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Street's foe now set to succeed him

Nutter, a self-styled reformer, has been an insider and an outsider.

Michael Nutter began his City Council career as willing pupil and follower of then-Council President John Street. He ended it last year as Mayor Street's prime antagonist and foil.

Today, he stands positioned to succeed Street on the second floor of Philadelphia City Hall.

Those who have known Nutter are not all that surprised that he has come this far.

"He's a leader," said Jerry Taylor, who taught him history at St. Joseph's Prep during the 1970s. "That was evident right from the beginning. When Michael spoke, people listened. When Michael took a stand, people followed."

At 49, Michael Nutter is not a simple character.

He is an African American with at least as much appeal to whites as to blacks, which makes him an unusual politician for Philadelphia.

He is a self-proclaimed reformer who has been a ward leader since 1990, making him both insider and outsider.

He is a charisma-challenged policy wonk with a nasal voice who still managed to entertain audiences throughout the city this spring with his dry wit.

"As mayor, I think he'd be very demanding," said Councilman Frank Rizzo. "He can sit you down and figure you out real quick. He'd have a lot of top-rate people around him."

Born in West Philadelphia to parents who stressed education and good diction, Nutter began to find himself as a teenager when he went to the Prep on scholarship.

His next stop was the University of Pennsylvania. He failed in his quest to become a doctor - "and the world is a safer place" for it, he says - but left with a business degree from the Wharton School.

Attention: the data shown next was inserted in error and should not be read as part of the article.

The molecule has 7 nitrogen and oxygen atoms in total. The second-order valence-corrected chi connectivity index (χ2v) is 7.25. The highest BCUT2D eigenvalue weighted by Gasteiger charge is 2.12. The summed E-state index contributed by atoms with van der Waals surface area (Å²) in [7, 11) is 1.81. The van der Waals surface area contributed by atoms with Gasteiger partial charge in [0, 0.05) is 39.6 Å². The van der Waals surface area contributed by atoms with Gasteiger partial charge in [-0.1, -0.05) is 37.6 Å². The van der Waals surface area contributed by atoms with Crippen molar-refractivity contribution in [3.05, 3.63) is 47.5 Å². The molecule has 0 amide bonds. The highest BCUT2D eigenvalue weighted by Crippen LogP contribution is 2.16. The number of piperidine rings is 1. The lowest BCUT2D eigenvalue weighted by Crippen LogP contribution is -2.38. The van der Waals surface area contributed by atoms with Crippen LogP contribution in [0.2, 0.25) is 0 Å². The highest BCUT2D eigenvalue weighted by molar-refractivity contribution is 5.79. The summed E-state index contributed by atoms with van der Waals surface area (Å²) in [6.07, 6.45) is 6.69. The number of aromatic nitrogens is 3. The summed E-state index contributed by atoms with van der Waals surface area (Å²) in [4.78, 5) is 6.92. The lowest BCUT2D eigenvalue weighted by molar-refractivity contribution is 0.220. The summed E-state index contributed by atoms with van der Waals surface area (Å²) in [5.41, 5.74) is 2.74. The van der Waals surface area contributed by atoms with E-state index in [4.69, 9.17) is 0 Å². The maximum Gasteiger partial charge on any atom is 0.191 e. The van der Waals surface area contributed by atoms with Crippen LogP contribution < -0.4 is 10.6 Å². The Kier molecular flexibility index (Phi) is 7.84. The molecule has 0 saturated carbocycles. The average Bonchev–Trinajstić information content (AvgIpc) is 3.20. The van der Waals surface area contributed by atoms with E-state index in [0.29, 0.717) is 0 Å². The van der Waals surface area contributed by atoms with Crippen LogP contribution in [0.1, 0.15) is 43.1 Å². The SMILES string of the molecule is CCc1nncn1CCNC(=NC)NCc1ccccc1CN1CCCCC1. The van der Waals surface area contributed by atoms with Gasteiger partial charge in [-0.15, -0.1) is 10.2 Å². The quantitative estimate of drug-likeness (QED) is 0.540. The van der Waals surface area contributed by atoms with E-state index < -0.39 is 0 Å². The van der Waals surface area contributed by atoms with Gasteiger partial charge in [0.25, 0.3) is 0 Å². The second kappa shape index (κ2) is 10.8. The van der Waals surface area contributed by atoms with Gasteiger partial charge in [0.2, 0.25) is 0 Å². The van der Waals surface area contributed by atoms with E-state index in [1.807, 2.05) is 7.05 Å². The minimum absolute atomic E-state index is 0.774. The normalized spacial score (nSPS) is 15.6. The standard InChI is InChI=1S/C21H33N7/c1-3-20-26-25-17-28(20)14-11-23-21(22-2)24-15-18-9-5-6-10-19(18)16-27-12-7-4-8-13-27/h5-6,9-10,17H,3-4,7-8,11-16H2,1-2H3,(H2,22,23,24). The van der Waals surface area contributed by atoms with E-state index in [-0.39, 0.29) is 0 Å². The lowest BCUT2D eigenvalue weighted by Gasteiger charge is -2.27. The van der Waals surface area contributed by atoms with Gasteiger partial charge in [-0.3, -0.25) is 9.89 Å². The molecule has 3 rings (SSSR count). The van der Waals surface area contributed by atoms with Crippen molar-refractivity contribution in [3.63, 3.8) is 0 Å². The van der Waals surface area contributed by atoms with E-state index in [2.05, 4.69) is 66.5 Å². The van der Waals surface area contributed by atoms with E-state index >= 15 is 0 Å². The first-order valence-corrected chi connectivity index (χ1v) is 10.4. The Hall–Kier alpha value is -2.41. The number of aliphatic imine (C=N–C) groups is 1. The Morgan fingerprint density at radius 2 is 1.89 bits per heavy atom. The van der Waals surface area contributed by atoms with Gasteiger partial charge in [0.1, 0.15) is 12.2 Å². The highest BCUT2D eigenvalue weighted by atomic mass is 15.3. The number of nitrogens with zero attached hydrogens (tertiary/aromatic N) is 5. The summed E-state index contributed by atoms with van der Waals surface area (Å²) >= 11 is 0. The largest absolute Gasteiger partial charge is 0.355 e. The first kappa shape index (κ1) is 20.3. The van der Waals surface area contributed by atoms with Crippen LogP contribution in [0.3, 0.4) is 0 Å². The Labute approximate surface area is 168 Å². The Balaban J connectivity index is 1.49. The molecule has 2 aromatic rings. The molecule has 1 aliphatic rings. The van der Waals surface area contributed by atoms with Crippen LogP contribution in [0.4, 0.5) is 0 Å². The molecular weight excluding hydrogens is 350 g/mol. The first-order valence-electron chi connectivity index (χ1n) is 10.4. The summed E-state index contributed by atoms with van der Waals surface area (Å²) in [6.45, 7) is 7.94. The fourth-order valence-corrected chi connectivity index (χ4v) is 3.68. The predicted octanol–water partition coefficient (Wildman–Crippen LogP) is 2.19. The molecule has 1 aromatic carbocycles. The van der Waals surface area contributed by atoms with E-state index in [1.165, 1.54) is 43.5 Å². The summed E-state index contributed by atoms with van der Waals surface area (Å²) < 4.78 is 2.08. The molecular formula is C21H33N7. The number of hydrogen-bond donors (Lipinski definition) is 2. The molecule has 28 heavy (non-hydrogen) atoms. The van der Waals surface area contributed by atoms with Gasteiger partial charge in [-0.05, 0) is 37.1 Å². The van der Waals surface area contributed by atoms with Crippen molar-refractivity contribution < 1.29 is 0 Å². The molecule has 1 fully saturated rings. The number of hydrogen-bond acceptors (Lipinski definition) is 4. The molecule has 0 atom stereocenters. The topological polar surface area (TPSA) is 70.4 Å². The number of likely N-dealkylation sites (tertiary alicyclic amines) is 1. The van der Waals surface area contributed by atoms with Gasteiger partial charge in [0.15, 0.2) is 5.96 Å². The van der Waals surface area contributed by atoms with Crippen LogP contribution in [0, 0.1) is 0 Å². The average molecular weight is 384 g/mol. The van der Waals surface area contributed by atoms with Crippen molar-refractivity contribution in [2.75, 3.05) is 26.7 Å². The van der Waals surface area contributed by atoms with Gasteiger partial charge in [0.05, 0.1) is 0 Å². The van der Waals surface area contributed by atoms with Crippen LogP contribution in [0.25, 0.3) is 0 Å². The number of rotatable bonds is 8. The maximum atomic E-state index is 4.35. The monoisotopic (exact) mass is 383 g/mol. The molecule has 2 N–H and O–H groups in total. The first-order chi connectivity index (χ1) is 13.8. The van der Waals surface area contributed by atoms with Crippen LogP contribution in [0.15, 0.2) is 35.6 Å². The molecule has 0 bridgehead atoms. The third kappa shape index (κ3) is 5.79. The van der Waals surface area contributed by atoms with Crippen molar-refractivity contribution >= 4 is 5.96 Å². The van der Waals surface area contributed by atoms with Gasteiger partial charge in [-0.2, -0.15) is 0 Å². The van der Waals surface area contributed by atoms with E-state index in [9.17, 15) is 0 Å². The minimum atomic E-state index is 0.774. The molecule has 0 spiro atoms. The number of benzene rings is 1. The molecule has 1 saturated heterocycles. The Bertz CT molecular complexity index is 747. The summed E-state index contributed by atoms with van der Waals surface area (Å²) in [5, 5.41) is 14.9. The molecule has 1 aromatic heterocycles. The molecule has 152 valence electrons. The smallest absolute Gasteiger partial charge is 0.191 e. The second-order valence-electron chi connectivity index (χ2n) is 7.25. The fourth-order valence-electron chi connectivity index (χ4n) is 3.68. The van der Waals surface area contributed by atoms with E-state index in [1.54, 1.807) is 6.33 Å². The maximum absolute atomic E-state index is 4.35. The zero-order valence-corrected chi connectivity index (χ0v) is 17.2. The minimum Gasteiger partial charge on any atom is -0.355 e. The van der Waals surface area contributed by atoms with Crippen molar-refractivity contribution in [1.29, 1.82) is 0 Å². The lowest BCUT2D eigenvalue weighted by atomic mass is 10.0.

He put that degree to use during the 1980s, working with a public-finance firm. But politics quickly became his passion.

Nutter entered the public arena as a protege of John Anderson, a city councilman who had much the same reformist appeal Nutter does now.

When Anderson died, Nutter went to work for another councilman, Angel Ortiz, before setting his sights on his own seat.

After one failed attempt, he unseated incumbent Ann Land in 1991 in the racially and economically diverse Fourth Councilmanic District, which includes parts of North and West Philadelphia, Overbrook, Roxborough, Manayunk, East Falls, and Nutter's own Wynnefield.

Nutter, who is married and has two children, won easy reelection to three more terms. He built a reputation, particularly during recent years, as one of council's most independent and most accomplished members.

He played a key role in such issues as banning smoking in public places, writing new ethics rules to address the pay-to-play system, enacting campaign finance reform, keeping the promised wage- and-business-tax cuts in place, and hiring additional police.

"He's smart, works hard, was always well prepared, sometimes too prepared," said his former council colleague Jim Kenney. "He can beat a dead horse into dog food."

He won the respect of many of his council colleagues, but not their affection. Some of them say privately Nutter can be smug and self-righteous. They worry that he is too much of a loner, too convinced of the rectitude of his own positions, to be an effective mayor.

Now, they may well get a chance to find out if they're right. And Street will have to complete the final seven-and-a-half months of his tenure knowing that one of his least favorite public figures is waiting in the wings.